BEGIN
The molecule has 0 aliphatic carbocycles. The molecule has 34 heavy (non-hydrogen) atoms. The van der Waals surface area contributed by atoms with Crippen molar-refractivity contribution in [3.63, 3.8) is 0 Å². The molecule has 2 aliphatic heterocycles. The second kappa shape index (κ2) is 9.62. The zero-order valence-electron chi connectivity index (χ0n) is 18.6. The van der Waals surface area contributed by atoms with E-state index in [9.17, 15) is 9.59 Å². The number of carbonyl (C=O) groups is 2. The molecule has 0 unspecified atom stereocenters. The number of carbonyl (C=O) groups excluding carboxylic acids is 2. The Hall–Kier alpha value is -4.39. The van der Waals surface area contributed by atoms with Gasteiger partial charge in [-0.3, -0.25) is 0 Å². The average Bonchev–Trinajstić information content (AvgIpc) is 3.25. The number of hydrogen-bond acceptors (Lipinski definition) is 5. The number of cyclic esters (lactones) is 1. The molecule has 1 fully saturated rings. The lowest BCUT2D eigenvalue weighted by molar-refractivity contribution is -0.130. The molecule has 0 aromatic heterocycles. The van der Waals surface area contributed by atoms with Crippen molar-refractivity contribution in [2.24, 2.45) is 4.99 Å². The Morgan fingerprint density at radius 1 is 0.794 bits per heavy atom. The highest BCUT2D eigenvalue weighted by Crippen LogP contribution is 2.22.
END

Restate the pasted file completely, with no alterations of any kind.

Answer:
The molecule has 0 aliphatic carbocycles. The molecule has 34 heavy (non-hydrogen) atoms. The van der Waals surface area contributed by atoms with Crippen molar-refractivity contribution in [3.63, 3.8) is 0 Å². The molecule has 2 aliphatic heterocycles. The second kappa shape index (κ2) is 9.62. The zero-order valence-electron chi connectivity index (χ0n) is 18.6. The van der Waals surface area contributed by atoms with E-state index in [9.17, 15) is 9.59 Å². The number of carbonyl (C=O) groups is 2. The molecule has 0 unspecified atom stereocenters. The number of carbonyl (C=O) groups excluding carboxylic acids is 2. The Hall–Kier alpha value is -4.39. The van der Waals surface area contributed by atoms with Gasteiger partial charge in [-0.3, -0.25) is 0 Å². The average Bonchev–Trinajstić information content (AvgIpc) is 3.25. The number of hydrogen-bond acceptors (Lipinski definition) is 5. The number of cyclic esters (lactones) is 1. The molecule has 1 fully saturated rings. The lowest BCUT2D eigenvalue weighted by molar-refractivity contribution is -0.130. The molecule has 0 aromatic heterocycles. The van der Waals surface area contributed by atoms with Crippen molar-refractivity contribution in [2.24, 2.45) is 4.99 Å². The Morgan fingerprint density at radius 1 is 0.794 bits per heavy atom. The highest BCUT2D eigenvalue weighted by Crippen LogP contribution is 2.22.